Cycling 100 kilometres hurts! At about the 40km mark there is a build-up of lactic acid in the legs that starts to burn but at the 99km mark it all goes away as the thrill of achievement overrides the pain. But more than the pain in the legs or sense of, is the feeling that what you have done is doing good for those who are too sick to contemplate a bike ride.
The Reach4Research cycled classic in support of the Fiona Elsey Cancer Research Institute is celebrating its 10th year. Since the first ride in 2007, thousands of cyclists have taken part in this major fundraising effort for Ballarat's cancer research facility.
Cancer touches the lives of many; 1 in 2 people will be diagnosed before they reach 85. For the families who watch their loved ones suffer, research is vital; while people continue to be affected by this disease of many types, research must continue to ensure better outcomes for those diagnosed.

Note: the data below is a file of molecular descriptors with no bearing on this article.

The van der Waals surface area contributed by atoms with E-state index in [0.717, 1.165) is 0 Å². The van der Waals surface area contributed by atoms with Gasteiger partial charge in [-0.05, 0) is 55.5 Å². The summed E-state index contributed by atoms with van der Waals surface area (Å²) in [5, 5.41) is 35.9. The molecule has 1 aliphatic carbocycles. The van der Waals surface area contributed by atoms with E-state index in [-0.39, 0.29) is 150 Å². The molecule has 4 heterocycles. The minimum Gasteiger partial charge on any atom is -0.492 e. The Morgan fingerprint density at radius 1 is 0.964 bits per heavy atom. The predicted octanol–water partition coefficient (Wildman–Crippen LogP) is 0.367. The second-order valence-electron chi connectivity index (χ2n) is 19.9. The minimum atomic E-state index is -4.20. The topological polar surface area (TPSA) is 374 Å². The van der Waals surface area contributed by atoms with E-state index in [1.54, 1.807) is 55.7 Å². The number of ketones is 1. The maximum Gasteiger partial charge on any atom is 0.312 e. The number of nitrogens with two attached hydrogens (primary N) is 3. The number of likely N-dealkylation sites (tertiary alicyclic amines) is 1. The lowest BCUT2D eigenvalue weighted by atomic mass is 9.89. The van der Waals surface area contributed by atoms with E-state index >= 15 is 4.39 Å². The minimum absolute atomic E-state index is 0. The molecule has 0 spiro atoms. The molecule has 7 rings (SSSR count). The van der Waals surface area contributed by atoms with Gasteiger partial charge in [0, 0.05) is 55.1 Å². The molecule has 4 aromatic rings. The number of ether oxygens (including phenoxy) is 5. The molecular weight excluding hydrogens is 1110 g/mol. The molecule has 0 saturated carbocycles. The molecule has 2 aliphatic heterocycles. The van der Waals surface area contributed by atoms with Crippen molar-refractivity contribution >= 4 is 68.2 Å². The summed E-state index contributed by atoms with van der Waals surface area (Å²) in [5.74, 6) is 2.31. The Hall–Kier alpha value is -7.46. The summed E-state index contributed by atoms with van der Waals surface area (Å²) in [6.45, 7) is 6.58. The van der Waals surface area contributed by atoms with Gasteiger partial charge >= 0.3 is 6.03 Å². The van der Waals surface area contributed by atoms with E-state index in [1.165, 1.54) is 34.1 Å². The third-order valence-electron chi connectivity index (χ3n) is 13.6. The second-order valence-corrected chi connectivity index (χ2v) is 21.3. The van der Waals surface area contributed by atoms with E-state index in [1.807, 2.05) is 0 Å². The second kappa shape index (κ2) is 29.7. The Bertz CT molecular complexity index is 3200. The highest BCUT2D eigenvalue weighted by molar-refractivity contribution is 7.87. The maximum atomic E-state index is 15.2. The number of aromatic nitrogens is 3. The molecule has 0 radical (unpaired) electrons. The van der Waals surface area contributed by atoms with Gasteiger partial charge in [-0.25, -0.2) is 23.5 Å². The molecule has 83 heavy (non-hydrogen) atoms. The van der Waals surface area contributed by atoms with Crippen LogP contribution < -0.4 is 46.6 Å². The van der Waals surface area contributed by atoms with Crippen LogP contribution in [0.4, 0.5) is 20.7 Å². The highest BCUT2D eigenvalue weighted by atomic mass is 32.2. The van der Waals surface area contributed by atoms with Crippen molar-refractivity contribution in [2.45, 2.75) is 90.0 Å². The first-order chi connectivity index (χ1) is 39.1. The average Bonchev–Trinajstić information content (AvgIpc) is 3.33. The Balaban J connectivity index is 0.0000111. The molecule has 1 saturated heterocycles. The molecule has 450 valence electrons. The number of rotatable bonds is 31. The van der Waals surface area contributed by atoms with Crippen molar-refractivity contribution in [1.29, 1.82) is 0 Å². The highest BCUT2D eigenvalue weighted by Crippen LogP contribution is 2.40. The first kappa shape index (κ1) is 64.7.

Many of the participants have had close family members deal with cancer. Gary Armstrong watched his 8-year-old daughter go through treatment for leukaemia. He will ride 100km to raise money for other families going through what he has experienced. David Webb will ride 85kms as he has done before, in memory of Diane Thomassen. As Stephen Ball undertakes the 50km mountain bike challenge, he will remember his pop who died five years ago. Ash Burke, Paul Camileri and Darren Graham will all ride in the 100km route in memory of their fathers and father-in-law. Many of the participants in the cycled events and the lake walk, will take part to ensure that what they and their family members have endured has meaning and that more people survive this disease.
All money raised in the Reach4Research is used to fund six research projects currently underway. FECRI is a world recognised research facility that is making a significant contribution to research, so that in future, the stories behind the ride will have happier endings.